17 November 2011

Pure (Pure #1) by Julianna Baggott

Pure (Pure #1) by Julianna Baggott

Expected Publication: 8 February 2012 by Grand Central Publishing

Pages: 448 (hardcover)

Genre/s: Post-Apocalyptic, Dystopia, Young Adult

Source: Publisher for review


We know you are here, our brothers and sisters . . .

Pressia barely remembers the Detonations or much about life during the Before. In her sleeping cabinet behind the rubble of an old barbershop where she lives with her grandfather, she thinks about what is lost-how the world went from amusement parks, movie theaters, birthday parties, fathers and mothers . . . to ash and dust, scars, permanent burns, and fused, damaged bodies. And now, at an age when everyone is required to turn themselves over to the militia to either be trained as a soldier or, if they are too damaged and weak, to be used as live targets, Pressia can no longer pretend to be small. Pressia is on the run.

Burn a Pure and Breathe the Ash . . . 
There are those who escaped the apocalypse unmarked. Pures. They are tucked safely inside the Dome that protects their healthy, superior bodies. Yet Partridge, whose father is one of the most influential men in the Dome, feels isolated and lonely. Different. He thinks about loss-maybe just because his family is broken; his father is emotionally distant; his brother killed himself; and his mother never made it inside their shelter. Or maybe it's his claustrophobia: his feeling that this Dome has become a swaddling of intensely rigid order. So when a slipped phrase suggests his mother might still be alive, Partridge risks his life to leave the Dome to find her.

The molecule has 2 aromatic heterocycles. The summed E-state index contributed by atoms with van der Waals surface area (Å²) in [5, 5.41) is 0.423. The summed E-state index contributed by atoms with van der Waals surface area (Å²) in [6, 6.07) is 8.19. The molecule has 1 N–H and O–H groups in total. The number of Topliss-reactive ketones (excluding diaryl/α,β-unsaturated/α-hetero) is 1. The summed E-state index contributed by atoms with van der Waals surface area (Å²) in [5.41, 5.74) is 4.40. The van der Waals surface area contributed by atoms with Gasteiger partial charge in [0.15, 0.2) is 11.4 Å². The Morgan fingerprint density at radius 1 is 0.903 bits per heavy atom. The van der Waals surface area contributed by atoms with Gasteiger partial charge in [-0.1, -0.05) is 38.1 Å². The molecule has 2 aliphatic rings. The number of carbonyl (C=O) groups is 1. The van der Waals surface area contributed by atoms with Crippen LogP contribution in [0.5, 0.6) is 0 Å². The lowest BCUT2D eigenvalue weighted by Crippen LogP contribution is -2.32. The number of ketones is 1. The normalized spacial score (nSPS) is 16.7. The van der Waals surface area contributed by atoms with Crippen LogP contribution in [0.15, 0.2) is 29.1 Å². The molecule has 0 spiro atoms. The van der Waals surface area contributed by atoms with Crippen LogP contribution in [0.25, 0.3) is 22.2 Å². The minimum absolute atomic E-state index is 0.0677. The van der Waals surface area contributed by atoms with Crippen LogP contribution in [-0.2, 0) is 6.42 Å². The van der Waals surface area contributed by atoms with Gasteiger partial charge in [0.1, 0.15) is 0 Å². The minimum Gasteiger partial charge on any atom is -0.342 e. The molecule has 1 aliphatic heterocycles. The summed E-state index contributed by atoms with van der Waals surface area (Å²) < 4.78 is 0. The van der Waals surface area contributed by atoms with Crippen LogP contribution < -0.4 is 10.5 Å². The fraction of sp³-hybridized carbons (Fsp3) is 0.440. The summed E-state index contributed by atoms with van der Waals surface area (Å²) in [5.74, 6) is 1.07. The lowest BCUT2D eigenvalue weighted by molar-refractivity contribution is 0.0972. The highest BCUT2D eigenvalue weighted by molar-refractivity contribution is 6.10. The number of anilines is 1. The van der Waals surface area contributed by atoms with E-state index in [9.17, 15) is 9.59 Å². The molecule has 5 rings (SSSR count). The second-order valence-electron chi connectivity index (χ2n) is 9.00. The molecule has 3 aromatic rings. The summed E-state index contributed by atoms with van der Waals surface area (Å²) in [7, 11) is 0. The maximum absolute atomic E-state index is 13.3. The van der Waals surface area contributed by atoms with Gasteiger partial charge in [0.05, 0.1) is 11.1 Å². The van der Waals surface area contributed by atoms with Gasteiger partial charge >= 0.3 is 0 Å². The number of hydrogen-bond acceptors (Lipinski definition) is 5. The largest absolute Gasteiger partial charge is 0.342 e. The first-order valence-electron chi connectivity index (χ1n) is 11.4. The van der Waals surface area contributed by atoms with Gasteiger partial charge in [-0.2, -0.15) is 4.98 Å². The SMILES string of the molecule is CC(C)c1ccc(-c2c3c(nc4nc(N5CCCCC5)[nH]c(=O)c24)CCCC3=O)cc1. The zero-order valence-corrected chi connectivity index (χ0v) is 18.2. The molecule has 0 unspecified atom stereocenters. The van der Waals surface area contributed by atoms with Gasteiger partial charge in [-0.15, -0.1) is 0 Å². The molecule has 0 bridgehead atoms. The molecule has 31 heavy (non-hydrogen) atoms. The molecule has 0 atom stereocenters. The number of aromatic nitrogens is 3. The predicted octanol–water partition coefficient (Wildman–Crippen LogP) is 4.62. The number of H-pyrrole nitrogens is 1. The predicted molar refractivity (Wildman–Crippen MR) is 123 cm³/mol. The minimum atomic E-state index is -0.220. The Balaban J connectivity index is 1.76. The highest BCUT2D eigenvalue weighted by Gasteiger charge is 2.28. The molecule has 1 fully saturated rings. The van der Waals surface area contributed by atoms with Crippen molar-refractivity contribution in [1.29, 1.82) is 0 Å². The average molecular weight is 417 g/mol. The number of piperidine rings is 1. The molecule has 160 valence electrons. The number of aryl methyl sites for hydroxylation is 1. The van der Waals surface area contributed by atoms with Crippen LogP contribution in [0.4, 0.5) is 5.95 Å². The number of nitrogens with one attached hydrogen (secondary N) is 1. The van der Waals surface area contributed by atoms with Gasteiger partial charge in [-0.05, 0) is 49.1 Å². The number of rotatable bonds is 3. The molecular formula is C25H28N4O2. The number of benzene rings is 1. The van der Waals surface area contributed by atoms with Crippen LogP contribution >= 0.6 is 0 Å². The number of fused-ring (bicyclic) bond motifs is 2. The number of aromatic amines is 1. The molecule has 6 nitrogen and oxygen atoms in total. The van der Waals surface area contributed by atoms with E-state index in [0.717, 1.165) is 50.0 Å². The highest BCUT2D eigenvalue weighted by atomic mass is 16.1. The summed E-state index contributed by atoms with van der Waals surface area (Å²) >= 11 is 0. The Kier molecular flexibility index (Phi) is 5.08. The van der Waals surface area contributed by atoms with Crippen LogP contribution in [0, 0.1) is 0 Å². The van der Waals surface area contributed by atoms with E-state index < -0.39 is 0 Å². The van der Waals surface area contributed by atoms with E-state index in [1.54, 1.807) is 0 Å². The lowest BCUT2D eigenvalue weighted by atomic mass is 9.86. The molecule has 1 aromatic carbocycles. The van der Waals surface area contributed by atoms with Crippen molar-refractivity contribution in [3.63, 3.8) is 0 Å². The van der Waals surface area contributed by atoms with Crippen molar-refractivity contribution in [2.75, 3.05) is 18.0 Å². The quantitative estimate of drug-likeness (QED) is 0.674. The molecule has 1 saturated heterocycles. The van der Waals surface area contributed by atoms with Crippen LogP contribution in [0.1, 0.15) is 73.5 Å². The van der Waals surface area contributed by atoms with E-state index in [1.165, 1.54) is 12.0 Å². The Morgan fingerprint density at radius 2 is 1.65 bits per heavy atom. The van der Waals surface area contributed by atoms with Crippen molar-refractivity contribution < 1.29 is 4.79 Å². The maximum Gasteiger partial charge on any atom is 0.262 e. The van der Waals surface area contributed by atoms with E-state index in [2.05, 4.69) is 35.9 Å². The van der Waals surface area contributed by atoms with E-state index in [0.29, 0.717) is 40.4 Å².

When Pressia meets Partridge, their worlds shatter all over again.

My Thoughts

When I first read the synopsis of this book, I was a little bit reluctant to start reading. Although dystopian fiction is one of my favourites, it all sounded a little bit ‘YA-romancey’’ to me. However, as I skimmed through the first few pages, I decided maybe it could be better than it sounded.

Julianna Baggott describes the post-apocalyptic/dystopic world after The Detonations in a way that sucks you right into the story from page one. Mutated animals, disfigured humans, creatures that defy definition are all part of a world that is unrecognizable, yet recognizable at the same time.

The characters, particularly Pressia, are so well defined and drawn I was immediately immersed into their lives, their feelings and their very different situations.

For me, this book is not YA in the traditional sense. It is brutal, ugly and beautiful all at the same time, and although the main characters are in their teens, their speech, thought and actions are for the most part that of older characters, giving a real sense that they had grown up in the world so intricately created by Ms. Baggott.

The science behind the Detonations and the Dome are examined and to some extent explained, but not in a way that is overwhelming for readers who may not be overly interested in that facet of the book – in fact, it is so well intertwined that at times I didn’t really even notice!

The only negative for me is that I found the book to be slightly long, perhaps 50 pages longer than it could have been, but that didn’t dampen my enjoyment of this book.

I highly recommend this book to fans of YA-dystopia, dystopia and post-apocalyptic genres.
(And yes, it's the first book of ANOTHER series - why do I do this to myself?!)

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